Megattack’s Parrish Hultquist Dies At 48
Megattack’s Parrish Hultquist Dies At 48
January 30, 2011
Brad Hardisty of The Nashville Bridge reports that Parrish Hultquist, ‘Utah’s Greatest Guitarist’, has died at the age of 48.
When Parrish Hultquist started playing out at about age 15, Utah had no idea what they were in store for. After first tracking at Bonneville Studios for a band called Equinox, he started developing his songwriting with Adrian Scott and Brad Hardisty in Roxx. Within a few short years, he was out performing originals with Moviescreen that put out their first album in 1984.
By the time Moviescreen started playing at The Generation Gap, Parrish’s lightning speed and interesting chord changes set him apart from what was available at the time in Utah. Parrish was learning from just about every imaginable influence from early Ritchie Blackmore, Eddie Van Halen, Randy Rhoads to even Jazz artists like Al Di Meola and Allan Holdsworth. If he heard it, he could play it.
During the early 80’s he challenged himself to study classical nylon guitar only to find out that his teacher from the University of Utah had taught him everything he knew in six months. Anything that he would challenge himself to do on the guitar he could accomplish. He was a guitarists’ guitarist.
Parrish excelled in his abilities and quickly became bored or disinterested if the band he was in was not up to pushing as fast as things should be, reached a plateau or could not see his vision. Most of the time Parrish was the only guitarist in the band, but, those that were fortunate enough to share the stage with him found it to be an exhilarating experience.
Parrish took guitar seriously and was not up to sharing the stage with somebody he would consider subpar. Probably, the most successful band that Parrish performed with was Megattack with the dual guitar attack of Parrish Hultquist and Jay Gough. They played regional shows from Salt Lake City to Boise, Idaho with crowds of a 1000 or more, their album “Raw Delivery” took off in Europe just as the band broke up.
Parrish played in numerous projects in the late 80’s, such as Terra’s album Flames of Passion (out of print) featuring brothers Dana and Kevin Freebairn and early 90’s, most notably Wolfgang who played regularly in Salt Lake City and played tour dates opening for bands such as Extreme and Tesla. Wolfgang recorded several unreleased tracks and a few videos that can be found on YouTube nowadays.
Parrish created a lot of buzz as a guitarist and garnered compliments from other contemporaries such as Michael Schenker and George Lynch. He started to appear on Metal Fanzine covers as the next big thing or the Intermountain Music Scene secret weapon. It would be a fact that Parrish would not have a problem with tangling with any guitarist on stage doing anything from Metal to Jazz to Classical Music. He was an accomplished musician who studied everything he could get his hands on.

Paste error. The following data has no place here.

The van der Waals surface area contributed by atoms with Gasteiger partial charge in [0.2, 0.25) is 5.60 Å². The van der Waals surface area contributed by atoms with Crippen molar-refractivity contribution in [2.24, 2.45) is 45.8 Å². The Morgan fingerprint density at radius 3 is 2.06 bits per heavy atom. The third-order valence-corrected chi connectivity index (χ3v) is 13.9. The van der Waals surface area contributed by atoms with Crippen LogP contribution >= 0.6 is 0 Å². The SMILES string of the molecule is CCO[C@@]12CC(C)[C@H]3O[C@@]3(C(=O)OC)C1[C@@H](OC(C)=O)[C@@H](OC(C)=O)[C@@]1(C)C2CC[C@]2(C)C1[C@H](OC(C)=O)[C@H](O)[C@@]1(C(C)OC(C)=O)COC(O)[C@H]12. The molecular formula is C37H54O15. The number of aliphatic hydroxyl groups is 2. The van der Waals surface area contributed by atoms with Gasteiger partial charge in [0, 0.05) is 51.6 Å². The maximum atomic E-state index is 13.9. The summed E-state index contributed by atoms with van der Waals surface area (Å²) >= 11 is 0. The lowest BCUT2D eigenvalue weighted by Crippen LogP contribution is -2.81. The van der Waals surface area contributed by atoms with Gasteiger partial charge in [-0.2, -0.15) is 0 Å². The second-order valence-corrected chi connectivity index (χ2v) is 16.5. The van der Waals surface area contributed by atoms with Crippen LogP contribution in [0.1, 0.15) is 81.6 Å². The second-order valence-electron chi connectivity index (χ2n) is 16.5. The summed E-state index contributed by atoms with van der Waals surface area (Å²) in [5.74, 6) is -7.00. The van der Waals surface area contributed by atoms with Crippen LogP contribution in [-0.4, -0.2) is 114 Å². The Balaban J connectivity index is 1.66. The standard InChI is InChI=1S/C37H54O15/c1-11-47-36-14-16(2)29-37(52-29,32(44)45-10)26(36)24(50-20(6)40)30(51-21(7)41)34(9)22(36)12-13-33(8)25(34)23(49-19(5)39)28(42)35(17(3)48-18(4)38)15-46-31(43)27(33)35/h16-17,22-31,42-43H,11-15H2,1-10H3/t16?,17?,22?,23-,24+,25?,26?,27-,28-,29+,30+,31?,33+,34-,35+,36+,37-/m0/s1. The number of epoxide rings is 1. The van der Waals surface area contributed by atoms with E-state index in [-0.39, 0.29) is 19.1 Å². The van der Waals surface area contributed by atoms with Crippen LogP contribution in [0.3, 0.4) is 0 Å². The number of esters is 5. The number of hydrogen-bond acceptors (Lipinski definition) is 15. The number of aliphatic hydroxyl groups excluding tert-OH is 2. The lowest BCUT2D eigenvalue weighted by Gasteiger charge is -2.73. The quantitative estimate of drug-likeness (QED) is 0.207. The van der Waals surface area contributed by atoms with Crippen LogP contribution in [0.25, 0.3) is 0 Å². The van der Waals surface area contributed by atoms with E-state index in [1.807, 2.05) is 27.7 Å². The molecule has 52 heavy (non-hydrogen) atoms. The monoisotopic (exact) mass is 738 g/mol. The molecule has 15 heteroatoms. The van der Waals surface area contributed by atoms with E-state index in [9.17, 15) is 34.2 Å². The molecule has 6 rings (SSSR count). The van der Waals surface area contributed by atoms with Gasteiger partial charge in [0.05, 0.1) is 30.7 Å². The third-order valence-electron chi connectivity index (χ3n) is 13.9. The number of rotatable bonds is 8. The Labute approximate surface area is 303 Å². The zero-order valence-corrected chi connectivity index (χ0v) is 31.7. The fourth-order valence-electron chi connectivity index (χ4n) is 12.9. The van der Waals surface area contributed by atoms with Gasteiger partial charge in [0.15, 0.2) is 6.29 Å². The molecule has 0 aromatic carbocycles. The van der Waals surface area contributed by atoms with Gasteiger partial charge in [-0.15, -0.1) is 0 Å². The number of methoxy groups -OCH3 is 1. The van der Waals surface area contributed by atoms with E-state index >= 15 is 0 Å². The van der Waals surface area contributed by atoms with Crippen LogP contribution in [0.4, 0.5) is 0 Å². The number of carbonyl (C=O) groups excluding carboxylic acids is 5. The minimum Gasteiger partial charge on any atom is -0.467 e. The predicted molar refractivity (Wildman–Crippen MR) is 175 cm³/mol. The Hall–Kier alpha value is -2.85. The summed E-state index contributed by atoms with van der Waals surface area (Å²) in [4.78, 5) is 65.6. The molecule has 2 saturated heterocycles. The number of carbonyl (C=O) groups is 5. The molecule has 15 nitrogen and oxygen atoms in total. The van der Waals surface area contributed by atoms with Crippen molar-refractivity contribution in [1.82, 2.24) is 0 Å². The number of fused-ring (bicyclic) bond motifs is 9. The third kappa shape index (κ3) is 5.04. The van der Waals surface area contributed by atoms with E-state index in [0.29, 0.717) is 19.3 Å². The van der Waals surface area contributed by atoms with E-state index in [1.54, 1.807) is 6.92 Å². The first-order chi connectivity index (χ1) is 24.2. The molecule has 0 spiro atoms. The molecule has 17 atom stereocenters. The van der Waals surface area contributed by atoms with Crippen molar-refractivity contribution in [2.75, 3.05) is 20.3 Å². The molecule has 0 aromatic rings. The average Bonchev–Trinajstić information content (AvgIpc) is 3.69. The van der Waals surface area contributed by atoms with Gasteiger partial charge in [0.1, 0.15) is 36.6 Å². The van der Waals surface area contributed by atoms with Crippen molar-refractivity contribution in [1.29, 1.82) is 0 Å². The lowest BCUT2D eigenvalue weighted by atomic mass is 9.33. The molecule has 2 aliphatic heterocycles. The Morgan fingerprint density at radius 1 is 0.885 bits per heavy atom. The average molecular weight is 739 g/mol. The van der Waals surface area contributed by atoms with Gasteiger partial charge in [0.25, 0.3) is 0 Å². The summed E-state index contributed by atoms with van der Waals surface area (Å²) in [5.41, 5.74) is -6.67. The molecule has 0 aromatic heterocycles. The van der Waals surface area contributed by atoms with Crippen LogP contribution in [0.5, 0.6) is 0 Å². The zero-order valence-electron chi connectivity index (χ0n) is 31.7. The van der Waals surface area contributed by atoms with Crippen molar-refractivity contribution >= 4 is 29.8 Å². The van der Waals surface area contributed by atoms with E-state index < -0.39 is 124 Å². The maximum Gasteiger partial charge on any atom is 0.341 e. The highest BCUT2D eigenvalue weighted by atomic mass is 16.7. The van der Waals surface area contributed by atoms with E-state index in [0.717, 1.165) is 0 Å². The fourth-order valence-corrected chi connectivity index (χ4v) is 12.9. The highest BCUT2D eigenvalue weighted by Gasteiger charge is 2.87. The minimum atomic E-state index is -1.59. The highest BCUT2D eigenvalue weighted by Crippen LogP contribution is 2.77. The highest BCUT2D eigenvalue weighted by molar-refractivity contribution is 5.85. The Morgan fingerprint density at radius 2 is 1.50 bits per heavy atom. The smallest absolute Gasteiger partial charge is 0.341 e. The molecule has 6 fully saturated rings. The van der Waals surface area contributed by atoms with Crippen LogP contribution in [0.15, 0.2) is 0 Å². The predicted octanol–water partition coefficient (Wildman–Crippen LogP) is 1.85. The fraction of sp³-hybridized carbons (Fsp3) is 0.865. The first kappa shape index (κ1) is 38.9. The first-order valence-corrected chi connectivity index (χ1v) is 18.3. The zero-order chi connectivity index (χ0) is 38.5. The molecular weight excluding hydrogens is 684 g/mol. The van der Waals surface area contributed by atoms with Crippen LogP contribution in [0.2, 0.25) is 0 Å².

Parrish began to have medical issues, a very rare seizure problem in the mid 90’s that began to slow down his ability to perform. He took whatever energy he did have to creating demos off all of his song ideas in his home studio and took opportunities to record with friends.
In 2005, the opportunity came to record with the original Megattack line up and a follow up to Raw Delivery called Save The Nations was recorded. The album was professionally mastered at Airshow in Colorado. Parrish put as much as he could into his songwriting and playing. He was constantly dealing with seizures although he was grateful to have the opportunity to record again and perform on stage in Salt Lake City. Although medical issues would keep him in Spokane, Washington where his family lived and he received medical attention, Parrish was grateful to perform saying finally his daughter, Taylor, was able to see him perform with the band that garnered so much success in the 80’s.
One time he was riffing away at a visit to Guitar Center in West Valley later in years when a Salesman was blown away and asked if he had ever heard of Parrish Hultquist, that his Dad use to hang with him and he was considered the best guitarist to ever come out of Salt Lake City. He finally busted up a little and explained that he was Parrish.
If Parrish respected you as a musician or a person he was a lifelong friend. While he had a hard time with people that were not what he considered real, judgmental or honest, he was ready to include those that Parrish could tell were on the fringes whether they were shy, handicapped or otherwise feeling left out. He had a sense of humor and a personality that would light up the room or the face of a girl working as a Checker at the Grocery store. If he wanted to engage you in conversation or merriment there was no stopping him.
Parrish never made the natural choice to go out to the LA scene in the 80’s. He loved Utah, Idaho and Washington State. He never wanted to be too far from his family. He was the oldest brother of eight children. The last several years with his health problems he was never far from his Sisters and his Parents in Spokane, WA.
Parrish was preceded in death by his younger brother, Shawn Hultquist, who had heart problems and while waiting for a heart donor died in 1998. His mother Gay Lynn Saunders also passed away a few years ago. The surviving family, his father Ron, Stepmother Jacque, Travis, Rome, Shelly, Stacy, Ronnie, Tracy as well as Cory and Billy are gathering for a Memorial over the next few days. His engaging personality and talent will be sorely missed but warmly remembered.
Courtesy of www.sleazeroxx.com and thenashvillebridge.com